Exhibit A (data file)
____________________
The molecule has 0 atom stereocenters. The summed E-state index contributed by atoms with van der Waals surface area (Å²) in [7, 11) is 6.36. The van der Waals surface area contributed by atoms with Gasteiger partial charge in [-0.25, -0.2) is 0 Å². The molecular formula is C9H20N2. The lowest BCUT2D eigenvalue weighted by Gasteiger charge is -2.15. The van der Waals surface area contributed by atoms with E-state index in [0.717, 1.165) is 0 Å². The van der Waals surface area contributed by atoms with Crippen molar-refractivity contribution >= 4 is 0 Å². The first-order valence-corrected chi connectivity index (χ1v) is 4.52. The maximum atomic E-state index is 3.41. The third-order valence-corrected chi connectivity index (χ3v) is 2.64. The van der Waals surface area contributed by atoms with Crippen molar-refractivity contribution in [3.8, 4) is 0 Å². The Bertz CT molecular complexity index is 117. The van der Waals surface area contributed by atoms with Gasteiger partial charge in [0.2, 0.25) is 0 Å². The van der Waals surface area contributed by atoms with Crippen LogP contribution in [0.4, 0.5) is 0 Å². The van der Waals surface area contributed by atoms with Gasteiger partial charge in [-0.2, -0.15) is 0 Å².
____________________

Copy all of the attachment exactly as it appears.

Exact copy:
The molecule has 0 atom stereocenters. The summed E-state index contributed by atoms with van der Waals surface area (Å²) in [7, 11) is 6.36. The van der Waals surface area contributed by atoms with Gasteiger partial charge in [-0.25, -0.2) is 0 Å². The molecular formula is C9H20N2. The lowest BCUT2D eigenvalue weighted by Gasteiger charge is -2.15. The van der Waals surface area contributed by atoms with E-state index in [0.717, 1.165) is 0 Å². The van der Waals surface area contributed by atoms with Crippen molar-refractivity contribution >= 4 is 0 Å². The first-order valence-corrected chi connectivity index (χ1v) is 4.52. The maximum atomic E-state index is 3.41. The third-order valence-corrected chi connectivity index (χ3v) is 2.64. The van der Waals surface area contributed by atoms with Crippen molar-refractivity contribution in [3.8, 4) is 0 Å². The Bertz CT molecular complexity index is 117. The van der Waals surface area contributed by atoms with Gasteiger partial charge in [0.2, 0.25) is 0 Å². The van der Waals surface area contributed by atoms with Crippen LogP contribution in [0.4, 0.5) is 0 Å². The van der Waals surface area contributed by atoms with Gasteiger partial charge in [-0.2, -0.15) is 0 Å².